10 Design Terms Non-designers Should Know

Whether you’re starting to create branding materials for your business or about to hire a graphic designer, it would be helpful to understand some terms that the creatives might use in conversation. Knowing basic design terms will not only make it easier to get the work as you want it, but will also avoid misunderstandings and overall communication with the graphic designer will be much more efficient.

Here are 10 graphic design terms that you should get familiar with:

Vector graphics

We are surrounded by vector graphics, but as we were never told what those are, we don’t really pay attention to it. Vector graphics are computer-made images and illustrations created by points, lines, curves, and shapes. The best part of vector graphics is that it allows zooming it as big or as small as you want, and the image quality won’t change and lines and shapes will remain smooth. Most common vector files include .ai, .eps or .pdf at the end (don’t worry if you don’t know what this means, we’ll explain it in this post)

So next time your designer asks for “the vector file of your logo” you know what he’s talking about.

Brand identity

Brand identity is the visible elements that represent their brand or company to customers. This includes logo, color palette, business cards, uniform design, packaging, and everything that identifies and tells apart one brand from another.


Usually known as font, typography is the art of arranging letters and characters, in both digital and printed design. Typography is not just the style of the text, it also includes the alignment, positioning, color and how letters are presented.


These are two different color systems. CMYK stands for Cyan, Magenta, Yellow and Black and it’s used when printing images. RGB means Red, Green, and Blue and it’s the system related to monitors and digital cameras.

So, when to use which? If you’re going to print something like business cards, magazines, flyers, you need to use CMYK. But if it’s something to be seen only digitally like a website, newsletter, presentation, posts for your social media, use RGB.


Resolution is the quality and amount of details in an image. Basically, the higher the resolution, the better the quality. High-resolution pictures look clear and low-resolution ones look blurry. It is important to always work with high-resolution images for better design work, especially for printed materials.

White space

Also known as negative space is the “empty” part of a design which is not filled with any graphic elements or content. White space is used to create a minimalistic look and feel and helps the design look clean and less overwhelming. Despite it being called white space, it can be any color.


Opacity refers to how transparent an image or graphic element is. It is expressed as a percentage, being 0% a completely transparent image and at 100% opacity, an element is completely solid. This is typically used for digital design, although it can be used in printed material as well, in that case, you need to use between 10% – 30% opacity in order to make the transparent effect look nicely.

Stock photo

In case you don’t have time to take original photos for your design work or can’t afford a professional photographer, you can use stock images, which are professional royalty-free photography you can find online. They are available for purchase but many sites also offer great quality stock images for free. Some of our favourites are Unsplash and Pexels.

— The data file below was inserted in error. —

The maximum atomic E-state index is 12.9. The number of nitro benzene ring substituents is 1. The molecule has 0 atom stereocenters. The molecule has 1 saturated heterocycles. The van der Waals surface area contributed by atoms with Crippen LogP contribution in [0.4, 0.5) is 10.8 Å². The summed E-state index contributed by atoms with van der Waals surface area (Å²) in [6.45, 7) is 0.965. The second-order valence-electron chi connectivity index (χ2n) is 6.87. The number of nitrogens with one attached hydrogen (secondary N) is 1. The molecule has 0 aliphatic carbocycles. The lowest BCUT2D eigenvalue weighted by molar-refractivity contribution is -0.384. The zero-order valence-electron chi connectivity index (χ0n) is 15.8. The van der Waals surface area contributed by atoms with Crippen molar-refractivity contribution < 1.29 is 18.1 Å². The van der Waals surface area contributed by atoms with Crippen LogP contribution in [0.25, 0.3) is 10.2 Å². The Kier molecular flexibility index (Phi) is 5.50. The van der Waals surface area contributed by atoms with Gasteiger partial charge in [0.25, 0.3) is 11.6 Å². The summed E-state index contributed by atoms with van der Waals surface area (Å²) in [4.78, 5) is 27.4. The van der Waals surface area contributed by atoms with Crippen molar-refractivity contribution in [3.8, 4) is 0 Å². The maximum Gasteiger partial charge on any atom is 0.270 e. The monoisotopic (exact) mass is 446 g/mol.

Mock-ups are model images used to showcase how a design will look like on a product or device and are very useful to put a design into context. For example, if you were to choose a t-shirt design, it is not the same to look at it as a flat image or to be presented with an image that would have an actual shirt already with the design on it. This way it is easier to tell if the design works or not and imagine the final result without printing anything.

File types

Depending on the project, you need to use different formats. These are the most common file extensions you might see when working with a graphic designer:

JPG: is one of the most popular and common file formats for photographs, images and illustrations online that can also be used for printing. These files are always square or rectangular and have a background.

PNG: this file type is used commonly online as you can edit them and not lose the quality even with low resolution. They are not appropriate for print but are used digitally as you can use them in a transparent background.

GIF: is a type of file for animated images. It also works with a transparent background and is very common for website banners and interactive emails.

TIFF: it’s an extremely high-quality format used mostly in photography and commercial printing of large images.

PSD: this file format contains elements and images created in Adobe Photoshop software. This is most commonly used by designers and printers. It can only be opened using Photoshop and it is used mainly for editing.

AI: this format is produced by Adobe Illustrator, software to develop vector graphics. It can only be opened using Illustrator and it is used mainly for creating logos, illustrations, and graphics.

EPS: these are individual vector design elements files. EPS files can be opened using Adobe Illustrator, Freehand, or Adobe Photoshop. It is typically used for logo files.

PDF: is a universal file format that preserves the elements such as images, fonts, and graphics of any source document, no matter what application or software was used to create it. It can display documents and graphics correctly in any device, application, operating system or web browser.

HERE you can check our design works, and if you are to decide to work with us on your next design project, you’ll have a chance to use the terms you just learned!

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